Georgia attorney general's office withdraws motion that asked judge to order removal of public records from student's blog
GEORGIA — The state attorney general’s office has withdrawn a motion that was asking a judge to order a student journalist to remove public records from his blog.
Monday evening, the attorney general’s office notified the judge in writing that they planned to file paperwork Tuesday to withdraw the motion. Before the motion was withdrawn, it was widely criticized by journalists and press-freedom attorneys as overstepping the state’s authority.
Lauren Kane, a spokeswoman for Attorney General Sam Olens’ office, said Olens was not personally aware of the motion filed by attorneys in his office until this week, when media reports publicized it.
“Once the attorney general learned about it, he ordered it withdrawn,” Kane said. She declined to elaborate on the reasons for the change of course, saying “it speaks for itself that we withdrew it as soon as we learned of it.”
The motions were filed as part of an ongoing public records lawsuit filed by University of Georgia student journalist David Schick. Two years ago, while a student at Georgia Perimeter College, Schick requested public records to investigate how the university system handled a budget shortfall at the college.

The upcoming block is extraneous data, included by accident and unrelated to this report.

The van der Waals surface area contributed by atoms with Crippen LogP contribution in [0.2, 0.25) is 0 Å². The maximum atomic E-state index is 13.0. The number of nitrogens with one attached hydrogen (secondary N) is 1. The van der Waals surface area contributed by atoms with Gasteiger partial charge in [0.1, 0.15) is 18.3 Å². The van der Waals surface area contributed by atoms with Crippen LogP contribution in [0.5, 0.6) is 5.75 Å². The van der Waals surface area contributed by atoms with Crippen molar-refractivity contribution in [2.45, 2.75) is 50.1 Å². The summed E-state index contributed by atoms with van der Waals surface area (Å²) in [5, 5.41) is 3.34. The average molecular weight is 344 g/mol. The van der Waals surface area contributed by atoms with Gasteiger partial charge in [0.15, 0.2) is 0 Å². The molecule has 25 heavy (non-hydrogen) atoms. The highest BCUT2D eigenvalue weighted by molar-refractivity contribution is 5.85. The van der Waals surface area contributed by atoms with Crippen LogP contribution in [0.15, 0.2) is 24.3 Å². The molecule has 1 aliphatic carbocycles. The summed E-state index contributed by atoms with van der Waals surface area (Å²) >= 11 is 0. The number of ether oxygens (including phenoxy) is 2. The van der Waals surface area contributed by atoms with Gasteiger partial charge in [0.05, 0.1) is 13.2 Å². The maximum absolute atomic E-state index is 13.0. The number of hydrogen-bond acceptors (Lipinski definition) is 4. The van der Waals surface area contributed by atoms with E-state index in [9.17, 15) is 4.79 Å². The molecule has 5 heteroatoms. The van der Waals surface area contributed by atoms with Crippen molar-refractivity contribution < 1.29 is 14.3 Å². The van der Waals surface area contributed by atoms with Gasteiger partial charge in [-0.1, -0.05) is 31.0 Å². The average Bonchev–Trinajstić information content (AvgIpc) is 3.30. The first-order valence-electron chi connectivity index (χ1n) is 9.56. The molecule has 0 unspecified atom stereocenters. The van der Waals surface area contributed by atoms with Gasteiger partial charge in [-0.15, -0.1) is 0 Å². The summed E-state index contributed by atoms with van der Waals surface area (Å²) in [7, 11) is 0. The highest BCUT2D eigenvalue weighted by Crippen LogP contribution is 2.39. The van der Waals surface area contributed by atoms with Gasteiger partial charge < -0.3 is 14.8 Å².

He was given some of the records he requested, but not all. Schick filed suit in June 2013, alleging the university system violated Georgia’s public records law by failing to provide records in the time frame required and by failing to cite exemptions when withholding records.
The now-withdrawn motion concerns four pages out of a 713-page set released last August. The attorney general’s office raised the issue at the start of the trial last month, explaining that the university system had inadvertently turned over records that were actually exempt under the records law. In the motion, the attorney general’s office said the four pages — which have not been specified — contain information identifying candidates for presidential positions within the university system. Because of this, the state was asking a judge to order Schick to remove the documents from his blog.
Schick’s attorney, Daniel Levitas, of Atlanta’s Clements & Sweet, LLP, said he was surprised and pleased when he heard the motion would be withdrawn.
“It seemed the unanimous consensus was that this motion was rather ill-advised, and that’s putting it kindly,” Levitas said. He is representing Schick pro-bono as part of the Student Press Law Center’s attorney referral network.
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